Ready for Transfer

Cycloozygenase-2 Based Gene Therapy for Tendon-to-Bone Healing After Tendon Surgeries

RFT image

Laboratory: Department of Veterans Affairs, Loma Linda Healthcare System

Technology: Unique gene therapy method involving direct local administration of a modified human Cox-2 gene with a biocompatible hydrogel scaffold

Opportunity: Available for licensing. The inventors are also available to collaborate with interested companies through a Cooperative Research and Development Agreement (CRADA).

Market: Tendon and ligament injuries are among the most common health problems in adults, and often require surgery if injuries persist through more conservative treatments. The aging population, increase in the prevalence of degenerative joint diseases, rise in sports-related injuries, and improvements in orthopedic surgical procedures are contributing to the growth in orthopedic surgical volume. With an increase in orthopedic surgical procedures, the demand for strategies to promote osteointegration is set to increase. Commercializing this technology could lead to a product in the tissue engineering market that is expected to grow in the United States from $6.9 billion to almost $32 billion by 2018.

Details: Tenodesis is one of the most common surgical procedures for the treatment of tendon rupture or tear. The VA’s method uses the modified human cycloozygenase-2 (Cox-2) gene in a direct in vivo gene transfer strategy to promote osteointegration (tendon to bone) of the tendon graft after biceps tenodesis or related tendon surgeries. This method involves the direct local administration of a modified human Cox-2 gene to the tenodesis site with a biocompatible hydrogel scaffold to maintain the viral vector at the tendon/bone interface within the bony tunnel. Once the adeno-associated viral vector utilized in the method and the corresponding nucleic acid reach the nucleus of the target cells, the Cox-2 gene can be expressed and the Cox-2 protein acts to promote tendon healing and tendon-to-bone integration. The gene construct contains a mechanism so the gene will be expressed while the patient is taking the antibiotic tetracycline. Once the fracture is healed, the patient will discontinue the tetracycline and the gene will no longer be produced.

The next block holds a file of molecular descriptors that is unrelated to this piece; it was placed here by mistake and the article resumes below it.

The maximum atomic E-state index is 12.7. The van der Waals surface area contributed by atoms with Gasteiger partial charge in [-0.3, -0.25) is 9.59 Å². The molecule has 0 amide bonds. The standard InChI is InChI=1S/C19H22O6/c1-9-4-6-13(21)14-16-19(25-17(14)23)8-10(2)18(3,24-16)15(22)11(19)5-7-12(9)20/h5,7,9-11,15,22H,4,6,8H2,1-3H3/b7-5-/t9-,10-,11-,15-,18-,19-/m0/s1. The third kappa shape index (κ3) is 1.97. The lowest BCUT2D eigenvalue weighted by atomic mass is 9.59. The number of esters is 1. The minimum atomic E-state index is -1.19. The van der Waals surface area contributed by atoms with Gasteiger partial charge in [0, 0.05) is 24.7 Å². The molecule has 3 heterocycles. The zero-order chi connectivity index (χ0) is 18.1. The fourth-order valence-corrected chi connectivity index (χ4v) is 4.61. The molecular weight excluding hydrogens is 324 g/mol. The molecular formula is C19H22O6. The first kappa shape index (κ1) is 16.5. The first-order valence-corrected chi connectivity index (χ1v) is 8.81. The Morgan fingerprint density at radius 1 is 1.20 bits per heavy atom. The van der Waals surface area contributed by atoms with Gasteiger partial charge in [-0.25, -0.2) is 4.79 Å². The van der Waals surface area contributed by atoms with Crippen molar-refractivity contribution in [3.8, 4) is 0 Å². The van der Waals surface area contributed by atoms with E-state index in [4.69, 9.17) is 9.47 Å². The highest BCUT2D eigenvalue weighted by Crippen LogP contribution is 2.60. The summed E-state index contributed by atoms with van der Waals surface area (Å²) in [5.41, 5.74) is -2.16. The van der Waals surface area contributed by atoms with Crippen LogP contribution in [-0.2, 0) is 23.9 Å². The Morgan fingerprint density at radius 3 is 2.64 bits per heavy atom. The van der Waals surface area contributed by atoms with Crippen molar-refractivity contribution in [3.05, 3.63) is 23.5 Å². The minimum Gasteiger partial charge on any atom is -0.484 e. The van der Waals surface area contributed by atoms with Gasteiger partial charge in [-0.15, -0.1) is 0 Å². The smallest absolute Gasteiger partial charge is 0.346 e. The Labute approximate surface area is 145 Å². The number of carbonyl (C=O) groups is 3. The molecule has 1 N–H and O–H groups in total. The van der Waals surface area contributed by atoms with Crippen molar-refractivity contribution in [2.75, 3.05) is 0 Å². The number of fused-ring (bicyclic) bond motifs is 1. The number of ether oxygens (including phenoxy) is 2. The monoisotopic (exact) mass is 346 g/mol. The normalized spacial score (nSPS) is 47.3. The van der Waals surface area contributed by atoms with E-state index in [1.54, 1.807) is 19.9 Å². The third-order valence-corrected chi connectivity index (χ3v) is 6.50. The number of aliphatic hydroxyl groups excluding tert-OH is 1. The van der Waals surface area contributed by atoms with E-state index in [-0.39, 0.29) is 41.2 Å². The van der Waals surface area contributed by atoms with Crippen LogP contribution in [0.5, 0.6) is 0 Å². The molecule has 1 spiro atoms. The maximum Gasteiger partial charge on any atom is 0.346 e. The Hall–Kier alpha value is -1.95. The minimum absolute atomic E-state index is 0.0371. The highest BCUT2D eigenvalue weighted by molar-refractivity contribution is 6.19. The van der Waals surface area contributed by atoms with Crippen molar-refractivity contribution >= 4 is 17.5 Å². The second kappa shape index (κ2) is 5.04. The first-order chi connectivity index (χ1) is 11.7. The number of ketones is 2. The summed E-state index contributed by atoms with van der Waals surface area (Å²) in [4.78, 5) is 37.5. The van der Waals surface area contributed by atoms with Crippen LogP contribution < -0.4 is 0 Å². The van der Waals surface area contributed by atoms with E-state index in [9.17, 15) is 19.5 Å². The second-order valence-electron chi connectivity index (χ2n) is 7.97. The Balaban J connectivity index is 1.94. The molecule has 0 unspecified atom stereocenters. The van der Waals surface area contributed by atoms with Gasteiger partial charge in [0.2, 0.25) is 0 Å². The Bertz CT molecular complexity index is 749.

Benefits: This innovation promotes effective tendon-to-bone healing and can increase the marginal strength of the repaired tendon, for a quicker healing time and return to activity. The hydrogel scaffold design promotes osteointegration by ensuring that the viral vectors are delivered to the target site and stay there. In addition, use of the adeno-associated viral vector has been shown to have a high safety profile. The ability to turn gene expression on and off easily and efficiently provides tailored treatment and ensures optimal safety.

Contact: Lee Sylvers, Ph.D., VA Technology Transfer Program. Cite VA Reference No. 2-121.

For more information about this opportunity, view the VA Office of Research and Development’s technology fact sheet.